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The literature of this period was “communal” in multiple respects, including what the authors describe as its initial reception within highly localized (and politicized) audiences.
1960, on the cusp of the Eichmann trial, marks the start of the third phase: a quarter-century of “provisional memory.” The authors present this period as “a time of discovery, of seeing things as if for the first time.” Witnesses now had faces, and their words were beamed around the world. During this period, “English became the main purveyor of Holocaust writing,” and “Holocaust literature took on a life of its own.” Once those trends were entrenched, a new phase began: “authorized memory.” Dating from the mid-1980s, this era has been characterized by seismic global changes and technologies that have brought forth new studies, new research and new pilgrimages, particularly those undertaken by descendants. It is in this era that we continue to live and read.
But what do we read? What should we read? True to the book’s subtitle, the authors follow their history with a “Guide to the First Hundred Books.” They highlight under-appreciated work from the earlier phases, and some readers may be surprised by some of their choices, such as John Hersey’s “The Wall” (1950), which the authors signal for its “value as a document of the early development of Holocaust literature in languages other than Hebrew and Yiddish,” or Binjamin Wilkomirski’s “Fragments: Memories of a Wartime Childhood” (1995), a fraudulent account that is included, at least in part, for what it reveals about the public’s needs and expectations from Holocaust literature at a particular moment. The list’s logic is informed by the authors’ innovative definition of “Holocaust literature” itself: “Holocaust literature comprises all forms of writing, both documentary and discursive, and in any language, that have shaped the public memory of the Holocaust and been shaped by it.”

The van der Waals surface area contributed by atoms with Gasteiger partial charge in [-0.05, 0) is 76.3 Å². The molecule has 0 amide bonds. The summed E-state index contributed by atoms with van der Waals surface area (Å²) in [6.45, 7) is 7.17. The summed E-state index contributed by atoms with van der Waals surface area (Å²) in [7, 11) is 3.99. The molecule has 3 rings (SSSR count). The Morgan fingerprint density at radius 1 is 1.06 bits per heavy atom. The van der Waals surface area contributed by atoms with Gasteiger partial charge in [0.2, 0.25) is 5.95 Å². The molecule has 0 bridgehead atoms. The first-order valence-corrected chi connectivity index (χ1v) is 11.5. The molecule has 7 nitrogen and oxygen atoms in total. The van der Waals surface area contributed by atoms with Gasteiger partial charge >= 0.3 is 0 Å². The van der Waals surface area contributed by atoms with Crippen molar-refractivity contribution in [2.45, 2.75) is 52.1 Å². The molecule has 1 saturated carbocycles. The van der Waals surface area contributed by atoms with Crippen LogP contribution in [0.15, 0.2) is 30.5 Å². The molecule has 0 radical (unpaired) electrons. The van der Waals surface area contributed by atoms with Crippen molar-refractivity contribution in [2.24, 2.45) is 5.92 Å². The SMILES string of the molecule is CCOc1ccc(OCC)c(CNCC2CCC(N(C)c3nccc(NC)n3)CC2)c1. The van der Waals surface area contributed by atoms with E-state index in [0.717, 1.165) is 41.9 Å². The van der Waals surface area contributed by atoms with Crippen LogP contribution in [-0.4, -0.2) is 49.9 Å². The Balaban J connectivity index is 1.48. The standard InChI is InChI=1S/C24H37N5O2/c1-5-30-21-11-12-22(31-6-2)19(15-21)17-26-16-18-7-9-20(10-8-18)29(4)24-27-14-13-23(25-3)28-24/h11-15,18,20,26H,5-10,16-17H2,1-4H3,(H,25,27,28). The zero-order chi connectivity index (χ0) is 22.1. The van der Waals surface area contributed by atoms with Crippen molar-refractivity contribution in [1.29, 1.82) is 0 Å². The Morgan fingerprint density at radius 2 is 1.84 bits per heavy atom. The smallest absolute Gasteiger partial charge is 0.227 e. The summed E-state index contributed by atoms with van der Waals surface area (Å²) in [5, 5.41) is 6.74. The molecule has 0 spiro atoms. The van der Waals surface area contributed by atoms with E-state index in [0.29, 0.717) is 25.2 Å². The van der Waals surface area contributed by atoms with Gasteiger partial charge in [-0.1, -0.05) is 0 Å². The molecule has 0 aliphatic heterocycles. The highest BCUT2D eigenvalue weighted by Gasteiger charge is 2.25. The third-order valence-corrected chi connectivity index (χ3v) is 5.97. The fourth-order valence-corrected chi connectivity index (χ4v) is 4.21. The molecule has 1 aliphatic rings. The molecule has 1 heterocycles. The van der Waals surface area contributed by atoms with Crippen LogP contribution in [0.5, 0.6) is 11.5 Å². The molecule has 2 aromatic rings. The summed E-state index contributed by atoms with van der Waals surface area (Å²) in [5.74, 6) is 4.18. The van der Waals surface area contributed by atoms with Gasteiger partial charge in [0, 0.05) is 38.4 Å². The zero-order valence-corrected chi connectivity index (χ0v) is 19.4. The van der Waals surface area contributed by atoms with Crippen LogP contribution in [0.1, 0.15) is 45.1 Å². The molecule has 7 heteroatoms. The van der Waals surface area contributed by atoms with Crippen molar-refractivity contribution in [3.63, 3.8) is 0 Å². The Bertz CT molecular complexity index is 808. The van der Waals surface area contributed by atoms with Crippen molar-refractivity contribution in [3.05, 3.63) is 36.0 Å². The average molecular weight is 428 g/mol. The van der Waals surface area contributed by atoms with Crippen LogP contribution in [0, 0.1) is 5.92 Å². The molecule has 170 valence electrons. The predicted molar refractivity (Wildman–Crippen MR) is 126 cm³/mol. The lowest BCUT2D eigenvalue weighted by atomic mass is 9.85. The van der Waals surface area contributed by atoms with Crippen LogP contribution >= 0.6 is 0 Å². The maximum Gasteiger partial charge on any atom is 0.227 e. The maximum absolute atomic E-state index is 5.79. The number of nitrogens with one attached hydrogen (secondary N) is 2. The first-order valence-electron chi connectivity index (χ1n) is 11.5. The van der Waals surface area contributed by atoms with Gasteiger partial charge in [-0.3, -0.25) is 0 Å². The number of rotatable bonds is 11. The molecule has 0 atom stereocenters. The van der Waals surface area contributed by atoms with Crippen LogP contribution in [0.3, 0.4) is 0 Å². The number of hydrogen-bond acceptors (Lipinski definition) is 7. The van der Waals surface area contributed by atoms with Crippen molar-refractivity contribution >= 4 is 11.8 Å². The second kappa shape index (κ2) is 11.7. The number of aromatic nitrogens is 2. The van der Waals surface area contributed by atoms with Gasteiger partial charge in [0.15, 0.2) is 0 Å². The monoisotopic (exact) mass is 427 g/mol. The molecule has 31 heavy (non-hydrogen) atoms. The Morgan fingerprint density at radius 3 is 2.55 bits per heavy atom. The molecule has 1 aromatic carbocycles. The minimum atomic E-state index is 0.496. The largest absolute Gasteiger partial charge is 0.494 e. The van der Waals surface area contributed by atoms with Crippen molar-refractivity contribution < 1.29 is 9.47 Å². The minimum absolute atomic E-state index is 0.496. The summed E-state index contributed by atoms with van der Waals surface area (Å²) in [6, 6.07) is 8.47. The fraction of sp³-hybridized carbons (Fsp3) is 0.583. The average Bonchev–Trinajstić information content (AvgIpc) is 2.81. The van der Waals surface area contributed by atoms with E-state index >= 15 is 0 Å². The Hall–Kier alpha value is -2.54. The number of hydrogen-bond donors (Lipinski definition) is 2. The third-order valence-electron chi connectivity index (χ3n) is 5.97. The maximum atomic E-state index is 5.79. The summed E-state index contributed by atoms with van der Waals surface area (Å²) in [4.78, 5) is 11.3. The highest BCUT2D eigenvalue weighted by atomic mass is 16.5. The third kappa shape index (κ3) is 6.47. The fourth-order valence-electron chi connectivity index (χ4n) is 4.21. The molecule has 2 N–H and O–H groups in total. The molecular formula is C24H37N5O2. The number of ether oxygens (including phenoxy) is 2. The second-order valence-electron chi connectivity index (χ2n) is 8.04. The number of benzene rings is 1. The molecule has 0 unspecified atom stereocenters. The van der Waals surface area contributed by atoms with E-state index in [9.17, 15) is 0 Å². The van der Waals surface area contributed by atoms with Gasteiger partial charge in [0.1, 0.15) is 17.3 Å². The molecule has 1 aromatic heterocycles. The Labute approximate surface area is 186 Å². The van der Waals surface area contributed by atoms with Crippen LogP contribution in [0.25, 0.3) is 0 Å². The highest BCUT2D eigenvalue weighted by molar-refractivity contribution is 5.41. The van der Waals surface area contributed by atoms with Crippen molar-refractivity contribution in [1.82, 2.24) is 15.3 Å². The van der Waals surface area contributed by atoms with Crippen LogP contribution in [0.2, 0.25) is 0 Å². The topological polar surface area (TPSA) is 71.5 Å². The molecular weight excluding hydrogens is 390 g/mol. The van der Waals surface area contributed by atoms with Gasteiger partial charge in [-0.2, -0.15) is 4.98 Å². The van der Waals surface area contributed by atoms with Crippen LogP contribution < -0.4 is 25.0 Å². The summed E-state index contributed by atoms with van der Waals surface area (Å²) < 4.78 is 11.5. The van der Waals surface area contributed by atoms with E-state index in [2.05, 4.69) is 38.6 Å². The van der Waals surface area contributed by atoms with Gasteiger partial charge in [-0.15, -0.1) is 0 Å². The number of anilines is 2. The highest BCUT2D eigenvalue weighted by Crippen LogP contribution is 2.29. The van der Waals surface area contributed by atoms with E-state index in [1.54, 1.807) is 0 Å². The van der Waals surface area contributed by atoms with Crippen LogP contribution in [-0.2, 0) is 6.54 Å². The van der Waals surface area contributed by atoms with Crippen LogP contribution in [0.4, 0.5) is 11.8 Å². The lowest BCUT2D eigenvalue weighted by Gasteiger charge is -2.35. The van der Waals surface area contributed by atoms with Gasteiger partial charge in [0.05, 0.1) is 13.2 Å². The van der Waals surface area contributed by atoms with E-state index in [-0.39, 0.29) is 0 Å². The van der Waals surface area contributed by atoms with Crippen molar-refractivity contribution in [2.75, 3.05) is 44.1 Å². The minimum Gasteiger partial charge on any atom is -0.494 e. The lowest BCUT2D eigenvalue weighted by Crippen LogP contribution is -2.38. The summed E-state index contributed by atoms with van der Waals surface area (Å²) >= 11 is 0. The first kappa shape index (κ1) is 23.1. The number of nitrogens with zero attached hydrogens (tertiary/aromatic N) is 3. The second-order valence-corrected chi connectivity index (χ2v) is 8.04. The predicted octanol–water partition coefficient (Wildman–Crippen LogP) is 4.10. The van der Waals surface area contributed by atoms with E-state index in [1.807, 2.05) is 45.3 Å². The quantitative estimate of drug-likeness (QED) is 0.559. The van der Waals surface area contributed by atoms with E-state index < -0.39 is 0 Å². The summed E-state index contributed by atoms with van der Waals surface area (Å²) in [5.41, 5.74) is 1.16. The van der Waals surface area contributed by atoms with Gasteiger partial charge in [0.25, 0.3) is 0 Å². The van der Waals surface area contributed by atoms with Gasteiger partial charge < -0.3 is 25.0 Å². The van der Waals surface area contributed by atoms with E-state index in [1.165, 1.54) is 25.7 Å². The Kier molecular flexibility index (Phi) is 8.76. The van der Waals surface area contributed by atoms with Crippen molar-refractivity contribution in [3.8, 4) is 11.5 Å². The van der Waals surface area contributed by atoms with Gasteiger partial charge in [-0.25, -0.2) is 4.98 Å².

This is by no means light reading, but it is both accessible and powerful. “Holocaust Literature” offers something for a remarkable range of readers, from the scholarly expert for whom the repeated references to metonymy will resonate to the less experienced reader, who may simply seek to augment a reading list.
Erika Dreifus is the author of the short-story collection “Quiet Americans” (Last Light Studio, 2011).